Now it’s the first guy’s turn to wonder what’s going on. “What are you doing?” he asks his friend.

“Look mate,” says the rider in the back, “if you’re going to do stupid stuff like that, I’m going home!!”

Jack and Jill have just climbed Le Alp de Huez, one of the steepest peaks in the Alps on their tandem.

“Phew, that was a tough climb” said Jill, leaning over, breathing hard. “That climb was so hard, and we were going so slow, I thought we were never going to make it.”

“Yeah, good thing I kept the brakes on,” said Jack, “or we’d have slid all the way back down!”

A very devout cyclist dies and goes to heaven. Saint Peter meets him at the gate. First thing the cyclist askes is if there are bicycles in heaven.

“Sure,” says St. Peter, “let me show you,” and he leads the guy into the finest Velodrome you can imagine.

“This is great,” the cyclist says.

“It certainly is,” says St. Peter. “You will have a custom bike and the best cycling clothes you’ve ever seen, and your personal masseuse will always available.”

As they speak a blur streaks by them on the boards riding a gold plated bike.

“Wow!” the cyclist exclaims. “That guy was so fast that can only be Lance Armstrong!”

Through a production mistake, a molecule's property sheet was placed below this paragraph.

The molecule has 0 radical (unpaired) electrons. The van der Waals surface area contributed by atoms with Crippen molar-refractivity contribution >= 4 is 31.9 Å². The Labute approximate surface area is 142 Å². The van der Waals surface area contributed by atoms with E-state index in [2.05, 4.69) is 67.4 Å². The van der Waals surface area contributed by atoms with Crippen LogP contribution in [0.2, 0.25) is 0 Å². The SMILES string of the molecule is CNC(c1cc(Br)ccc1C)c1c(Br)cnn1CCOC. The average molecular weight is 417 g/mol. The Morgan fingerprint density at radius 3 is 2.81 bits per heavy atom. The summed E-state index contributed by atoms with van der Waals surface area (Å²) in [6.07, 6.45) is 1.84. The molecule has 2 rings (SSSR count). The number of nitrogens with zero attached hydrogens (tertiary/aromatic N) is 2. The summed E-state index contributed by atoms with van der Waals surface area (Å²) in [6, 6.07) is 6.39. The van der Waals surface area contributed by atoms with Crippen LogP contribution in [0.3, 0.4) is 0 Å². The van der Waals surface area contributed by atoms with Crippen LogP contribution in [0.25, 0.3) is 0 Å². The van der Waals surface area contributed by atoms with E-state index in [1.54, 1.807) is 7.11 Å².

“No,” says St. Peter, “that was God on the bike, but he thinks he’s Lance Armstrong.”

A pedestrian stepped off the curb and into the road without looking one day and promptly gets knocked flat by a passing cyclist.

“You were really lucky there,” said the cyclist.

“What on earth are you talking about! That really hurt!” said the pedestrian, still on the pavement, rubbing his head.

“Well, usually I drive a bus!” the cyclist replied.

I want to ride my bicycle

I have just bought a new bike.  Nothing astounding about that (except that it means I will be getting more exercise).  What intrigued me was the variety of bikes available now.  Aside from the variety of kids’ bikes and vehicles (my son was trying to persuade me to get a pink battery-powered ‘quad bike’) there are so many options:

BMX Bike, Mountain Bike, Town Bike, Hybrid Bike, Folding Bike, Battery-assisted Bike, Road Bike, Sprint Bike, Trials Bike, Unicycle, Tricycle, Tandem… it’s enough to make your head spin, never mind the bike wheels.

I have gone for a relatively modest hybrid bike, which is what happens when you cross a mountain bike with a town bike.  It’s pretty comfortable (no razor’s edge saddle like I had on an old racing bike), pretty sturdy and pretty tame.

I have to be careful though because the police are cracking down on cycling offences.  An over zealous traffic cop stopped the vicar on his bicycle. After checking the bike thoroughly and finding nothing wrong he had to let the vicar go. “You will never arrest me because God is with me wherever I go.” said the vicar. 

“Right then” (said the cop) “I’m nicking you for carrying a passenger on a single seater vehicle!”

Now all I have to do is remember what to do when I am riding it. Hopefully it’s not as easy as falling off a bike.